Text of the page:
It has often been said that a GP is a ‘Jack of all trades but a master of none’. A GP has to have awareness and medical knowledge about anything that might go wrong with the human body in the community.  In that sense we are indeed a ‘Jack of all trades’.  I would argue, however, that being a ‘master of none’ is highly inaccurate and that a GP is in fact a Specialist in General Practice.

Getting speedily and succinctly to the heart of the problem, knowing the best course of action to take, and navigating a patient’s journey through the National Health Service is complex. Doing this so that a patient’s best interests are prioritised at every contact is challenge that even the most experienced GPs will continue to confront. How do we continue to achieve this in an NHS with limited resources – and make it sustainable?

As a large, multi-disciplinary and multi-practice GP Training Partnership, we strongly believe that education is absolutely central. In a vibrant and busy training environment we train our doctors to gain the knowledge, critical thinking, empowerment and skills to enthuse about the role of General Practice.  People who have trained with us will go on be able to be realistic, adaptable, and competent physicians, ready to take on the challenge of an ever-changing NHS environment, and maybe even make it a better place.

As a patient you may come across learners with us in all stages in their medical careers.

Undergraduate medical students will be with us for short term placements from the University of Southampton.  Foundation Year doctors have recently qualified but will be doing two years of further general training before deciding on a specialist route. GP Registrars are undergoing GP training.  They will be doing practical and written GP exams with the Wessex Deanery alongside their time in clinical practice.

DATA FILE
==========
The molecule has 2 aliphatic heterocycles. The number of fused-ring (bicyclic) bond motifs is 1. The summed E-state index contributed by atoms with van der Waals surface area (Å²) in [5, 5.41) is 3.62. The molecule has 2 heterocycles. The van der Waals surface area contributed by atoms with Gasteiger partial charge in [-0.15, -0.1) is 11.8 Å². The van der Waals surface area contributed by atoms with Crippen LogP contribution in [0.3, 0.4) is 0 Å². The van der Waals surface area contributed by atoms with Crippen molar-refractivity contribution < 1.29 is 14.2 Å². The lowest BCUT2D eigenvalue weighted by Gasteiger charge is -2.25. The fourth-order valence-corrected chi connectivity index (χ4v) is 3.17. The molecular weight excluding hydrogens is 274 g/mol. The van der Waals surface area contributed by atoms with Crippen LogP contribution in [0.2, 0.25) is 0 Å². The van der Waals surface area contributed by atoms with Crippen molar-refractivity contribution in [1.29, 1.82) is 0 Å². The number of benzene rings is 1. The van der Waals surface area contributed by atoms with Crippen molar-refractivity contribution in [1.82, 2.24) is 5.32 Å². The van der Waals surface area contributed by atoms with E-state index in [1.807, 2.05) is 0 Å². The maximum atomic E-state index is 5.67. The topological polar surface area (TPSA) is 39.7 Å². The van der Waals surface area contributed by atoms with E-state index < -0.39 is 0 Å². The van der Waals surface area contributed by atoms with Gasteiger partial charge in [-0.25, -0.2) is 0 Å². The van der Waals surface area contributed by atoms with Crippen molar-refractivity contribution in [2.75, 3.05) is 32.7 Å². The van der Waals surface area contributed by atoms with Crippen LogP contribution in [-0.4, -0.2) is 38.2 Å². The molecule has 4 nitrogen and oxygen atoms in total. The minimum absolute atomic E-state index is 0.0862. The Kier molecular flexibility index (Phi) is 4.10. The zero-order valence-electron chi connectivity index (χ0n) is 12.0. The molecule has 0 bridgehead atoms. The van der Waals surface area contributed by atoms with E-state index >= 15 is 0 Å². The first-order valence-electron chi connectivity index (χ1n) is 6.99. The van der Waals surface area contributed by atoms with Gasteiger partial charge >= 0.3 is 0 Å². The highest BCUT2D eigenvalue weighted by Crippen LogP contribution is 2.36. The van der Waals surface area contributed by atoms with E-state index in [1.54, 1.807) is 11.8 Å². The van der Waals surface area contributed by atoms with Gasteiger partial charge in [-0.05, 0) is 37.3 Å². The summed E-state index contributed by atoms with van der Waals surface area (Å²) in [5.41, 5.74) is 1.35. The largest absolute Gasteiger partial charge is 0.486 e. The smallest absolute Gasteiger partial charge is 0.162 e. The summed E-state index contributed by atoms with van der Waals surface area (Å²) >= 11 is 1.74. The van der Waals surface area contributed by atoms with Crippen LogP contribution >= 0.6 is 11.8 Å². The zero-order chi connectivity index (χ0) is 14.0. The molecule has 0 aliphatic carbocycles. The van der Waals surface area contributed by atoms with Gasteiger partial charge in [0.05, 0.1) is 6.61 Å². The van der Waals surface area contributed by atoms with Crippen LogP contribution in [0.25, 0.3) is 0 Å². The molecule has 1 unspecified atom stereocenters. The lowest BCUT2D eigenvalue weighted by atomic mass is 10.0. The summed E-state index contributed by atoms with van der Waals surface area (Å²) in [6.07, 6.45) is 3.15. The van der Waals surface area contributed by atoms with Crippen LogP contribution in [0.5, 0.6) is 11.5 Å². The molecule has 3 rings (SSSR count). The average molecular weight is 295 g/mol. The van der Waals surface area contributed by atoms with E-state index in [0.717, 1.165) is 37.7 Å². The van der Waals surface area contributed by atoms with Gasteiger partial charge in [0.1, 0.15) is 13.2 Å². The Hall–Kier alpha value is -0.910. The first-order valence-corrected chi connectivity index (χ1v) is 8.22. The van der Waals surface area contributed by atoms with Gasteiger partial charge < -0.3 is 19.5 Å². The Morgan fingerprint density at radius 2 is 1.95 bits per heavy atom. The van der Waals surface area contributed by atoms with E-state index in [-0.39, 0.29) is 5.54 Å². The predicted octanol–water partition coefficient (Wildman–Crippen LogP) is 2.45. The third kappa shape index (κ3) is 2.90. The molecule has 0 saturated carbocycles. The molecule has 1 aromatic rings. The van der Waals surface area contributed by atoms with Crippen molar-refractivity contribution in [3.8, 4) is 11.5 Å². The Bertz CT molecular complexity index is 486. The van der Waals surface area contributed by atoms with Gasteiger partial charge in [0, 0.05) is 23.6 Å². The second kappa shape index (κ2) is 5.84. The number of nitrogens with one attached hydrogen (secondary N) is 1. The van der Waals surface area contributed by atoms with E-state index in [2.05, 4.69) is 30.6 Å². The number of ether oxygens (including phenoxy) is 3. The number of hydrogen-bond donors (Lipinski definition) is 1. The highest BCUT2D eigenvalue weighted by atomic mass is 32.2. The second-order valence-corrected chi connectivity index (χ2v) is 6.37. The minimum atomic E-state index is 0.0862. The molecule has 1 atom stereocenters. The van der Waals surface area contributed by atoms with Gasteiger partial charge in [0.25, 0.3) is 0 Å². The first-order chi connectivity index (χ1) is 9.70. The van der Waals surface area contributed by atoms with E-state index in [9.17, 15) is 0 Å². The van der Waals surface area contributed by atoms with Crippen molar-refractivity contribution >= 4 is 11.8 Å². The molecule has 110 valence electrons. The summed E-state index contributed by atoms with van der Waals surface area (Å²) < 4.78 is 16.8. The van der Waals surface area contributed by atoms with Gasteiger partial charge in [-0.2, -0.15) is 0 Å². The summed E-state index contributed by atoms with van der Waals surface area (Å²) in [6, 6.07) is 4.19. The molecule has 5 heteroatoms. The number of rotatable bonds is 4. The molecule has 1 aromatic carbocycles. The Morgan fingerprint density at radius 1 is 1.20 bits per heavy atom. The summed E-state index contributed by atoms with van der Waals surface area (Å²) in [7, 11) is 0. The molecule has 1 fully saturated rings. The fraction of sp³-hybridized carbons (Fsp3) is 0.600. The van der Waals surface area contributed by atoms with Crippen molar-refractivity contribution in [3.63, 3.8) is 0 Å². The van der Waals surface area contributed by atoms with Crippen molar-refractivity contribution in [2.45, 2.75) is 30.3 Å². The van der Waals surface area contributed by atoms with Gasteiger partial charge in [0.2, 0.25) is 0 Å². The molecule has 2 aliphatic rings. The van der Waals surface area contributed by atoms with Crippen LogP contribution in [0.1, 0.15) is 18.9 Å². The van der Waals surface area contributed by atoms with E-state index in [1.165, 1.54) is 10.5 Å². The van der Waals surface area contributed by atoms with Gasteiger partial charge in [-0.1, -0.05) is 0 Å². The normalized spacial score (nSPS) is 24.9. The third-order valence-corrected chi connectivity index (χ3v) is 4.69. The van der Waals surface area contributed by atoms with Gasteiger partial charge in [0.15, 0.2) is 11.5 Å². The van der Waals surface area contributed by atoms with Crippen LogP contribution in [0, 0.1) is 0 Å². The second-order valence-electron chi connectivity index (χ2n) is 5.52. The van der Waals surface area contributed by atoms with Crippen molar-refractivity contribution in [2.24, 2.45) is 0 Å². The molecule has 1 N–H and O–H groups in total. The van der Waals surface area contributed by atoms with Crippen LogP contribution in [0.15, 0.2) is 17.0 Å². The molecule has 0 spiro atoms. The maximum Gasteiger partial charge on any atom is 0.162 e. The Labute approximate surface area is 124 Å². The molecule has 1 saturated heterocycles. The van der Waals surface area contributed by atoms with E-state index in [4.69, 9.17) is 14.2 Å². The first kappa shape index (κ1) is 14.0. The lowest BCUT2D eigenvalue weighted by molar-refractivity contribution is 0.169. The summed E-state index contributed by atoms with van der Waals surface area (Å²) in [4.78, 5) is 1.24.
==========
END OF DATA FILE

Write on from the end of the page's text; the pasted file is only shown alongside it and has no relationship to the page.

We also welcome International GPs on a bespoke programme to integrate overseas doctors into UK culture – and they in turn educate us with the stories, theories and accomplishments of different cultures.

Sadly, the pressures that GPs are under in the current health environme
nt are immense. Mental health problems, burnout and stress related issues are common. Being able to train, recruit, retain, and thrive in a GP job is not only beneficial to us as an organisation, and our community, but we think General Practice in the NHS as a whole!

The learning ‘open-door’ policy at LWP is the bedrock of understanding that education offers a body of knowledge greater than one person can ever gain in one lifetime. Our team of experienced doctors are all able to constantly improve, clinically advise each other, and go deeper and wider in their learning. Our internal Thrive@LWP programme ensures that all teams have a touch point so that support does not slip through the net.

We know that our learning ethos at LWP has reaped dividends; in less than 18 months our GP team expanded from 15 to 29 high calibre GPs. All of these bring different personalities and skills to the patient experience within the partnership, and our reputation is spreading. As a result, we have begun to expand our successful training programme to include other healthcare professionals such as pharmacists and nurses – we are excited that there are more in the pipeline!

As a partnership we will always prioritise putting time and money into education. The courage to move through challenges and persevere will empower healthcare professionals who will empower and teach others, who, in turn, will empower and teach more. In the words of Nelson Mandela, ‘Education is the most powerful weapon which you can use to change the world’.